Talk to Witnesses!

by Tim Baldwin

In my career as an attorney, fulfilling the role as both prosecutor and defense attorney, I have been baffled by the number of attorneys who do not take the time to talk to witnesses—not just obvious ones, but ones you discover were never disclosed by police or prosecutors. This lackadaisical approach to discovery is a critical mistake because with witnesses lies the key to evidence that will be presented in your client’s favor. In many cases, it is the difference between guilt and innocence.

Not all witnesses are cooperative. Thus, steps must be taken to secure their testimony for trial. Under Montana law, a criminal defendant has the right to interview relevant witnesses. If the witness refuses to give an interview, the defendant can move for a deposition of that witness. Most witnesses agree to give an interview, but for trial purposes the attorney needs the interview to be audio/video recorded and transcribed. Most witnesses will agree to an audio-recorded interview, but when a witness does not agree and the attorney does not know this beforehand, the attorney may be stuck with an interview in which he cannot prove the witness’s statements at trial. The interview, in that case, may be somewhat worthless except insofar as it gives the attorney information to proceed with further discovery.

To make the most use of his interview, the attorney should have a protocol and procedure to ensure he can obtain a recorded interview of the witness and a transcript for trial. Below is an example of the practice procedures an attorney can take for this purpose.

Witness Interview Procedure in Criminal Cases

1) Identify witnesses to be interviewed, their address, and their phone numbers.

2) Contact witnesses and ask if they are willing to interview at our office (indicate above).

3) Ask witnesses if they have any conditions they would like to assert to give in an interview (e.g., wants the prosecutor present). If conditions imposed, take notes.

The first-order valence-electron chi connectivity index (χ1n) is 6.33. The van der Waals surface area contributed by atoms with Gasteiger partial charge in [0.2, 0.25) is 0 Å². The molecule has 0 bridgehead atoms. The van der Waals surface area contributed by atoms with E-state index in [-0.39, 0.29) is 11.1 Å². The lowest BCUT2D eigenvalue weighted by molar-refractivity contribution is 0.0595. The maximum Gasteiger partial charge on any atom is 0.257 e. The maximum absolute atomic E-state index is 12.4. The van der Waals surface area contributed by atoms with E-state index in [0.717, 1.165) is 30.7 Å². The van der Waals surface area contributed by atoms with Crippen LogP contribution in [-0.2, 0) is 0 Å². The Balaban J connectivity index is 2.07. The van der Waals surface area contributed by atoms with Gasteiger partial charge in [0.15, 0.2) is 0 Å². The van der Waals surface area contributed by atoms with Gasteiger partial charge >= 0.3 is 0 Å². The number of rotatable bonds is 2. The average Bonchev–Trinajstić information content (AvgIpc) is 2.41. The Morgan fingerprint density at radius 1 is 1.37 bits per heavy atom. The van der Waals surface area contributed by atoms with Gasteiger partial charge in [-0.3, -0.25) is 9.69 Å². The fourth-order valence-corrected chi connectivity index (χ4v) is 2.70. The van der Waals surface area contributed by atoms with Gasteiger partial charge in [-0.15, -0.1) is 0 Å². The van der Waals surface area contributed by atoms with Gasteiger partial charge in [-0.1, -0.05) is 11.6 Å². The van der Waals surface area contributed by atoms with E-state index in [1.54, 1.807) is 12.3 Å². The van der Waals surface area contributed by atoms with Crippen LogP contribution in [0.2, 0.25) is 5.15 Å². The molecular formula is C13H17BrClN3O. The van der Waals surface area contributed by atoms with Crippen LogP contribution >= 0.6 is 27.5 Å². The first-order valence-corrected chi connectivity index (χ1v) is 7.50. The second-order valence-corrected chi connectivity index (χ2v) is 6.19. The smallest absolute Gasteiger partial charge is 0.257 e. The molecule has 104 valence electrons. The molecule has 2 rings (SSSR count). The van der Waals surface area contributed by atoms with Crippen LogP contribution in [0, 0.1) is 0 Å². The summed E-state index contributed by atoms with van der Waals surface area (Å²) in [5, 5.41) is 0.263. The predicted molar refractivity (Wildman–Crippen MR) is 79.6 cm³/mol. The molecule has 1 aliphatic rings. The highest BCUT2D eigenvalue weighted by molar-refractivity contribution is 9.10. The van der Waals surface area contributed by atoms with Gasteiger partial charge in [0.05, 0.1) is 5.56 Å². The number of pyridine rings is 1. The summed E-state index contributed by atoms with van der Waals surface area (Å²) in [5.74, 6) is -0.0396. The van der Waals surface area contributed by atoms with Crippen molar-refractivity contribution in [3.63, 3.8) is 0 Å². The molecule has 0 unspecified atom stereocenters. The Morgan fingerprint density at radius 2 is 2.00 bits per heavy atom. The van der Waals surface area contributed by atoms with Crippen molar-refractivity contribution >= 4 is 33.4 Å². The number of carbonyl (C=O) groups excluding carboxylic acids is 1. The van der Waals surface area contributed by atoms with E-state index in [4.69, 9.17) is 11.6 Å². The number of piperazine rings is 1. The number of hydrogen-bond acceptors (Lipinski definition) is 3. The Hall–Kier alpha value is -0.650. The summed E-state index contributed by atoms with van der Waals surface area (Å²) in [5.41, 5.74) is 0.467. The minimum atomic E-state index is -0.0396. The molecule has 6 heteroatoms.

4) Ask witnesses if they agree to an audio or video recorded interview.

5) If witnesses do not agree to a recorded interview:

a) schedule a court reporter to be present at the interview; and

b) secure an investigator to be present

6) If witnesses agree to an interview, send a Notice of Interview at their confirmed address indicating date, time, location of interview and anticipated length of interview.

7) If witnesses do not agree to interview:

a) contact prosecutor to schedule interview; and

b) ask prosecutor to confirm whether the witnesses agree to the interview being recorded. If witnesses do not agree:

i) schedule a court reporter to be present at the interview; and

ii) secure an investigator to be present

8) Before interview:

a) calendar for defense attorney to prepare

b) check with attorney about documents needing to be copied for ID purposes in interview

c) confirm with court reporter (if one is needed) his/her presence at the interview

9) After interview:

a) have recording transcribed (if no court reporter present), or order transcription if court reporter present

b) give copy of transcription and recording to opposing counsel

c) Request the prosecutor and/or witness to review the transcript and sign for accuracy

d) File notice of name of investigator and court report to witness list for trial

Using a comprehensive procedure for procuring witness testimony is crucial to being a good attorney. It is not only good practice to interview witnesses, it is also the attorney’s duty. Without knowing what information witnesses have regarding the action at issue, the attorney is likely relying on what the opposing attorney is saying about the facts and issues of the case—and obviously the opposing attorney is not looking out for your client’s interest. Practice right: interview witnesses.

If you need help with your criminal defense case, email Tim Baldwin at timbaldwin@outlook.com.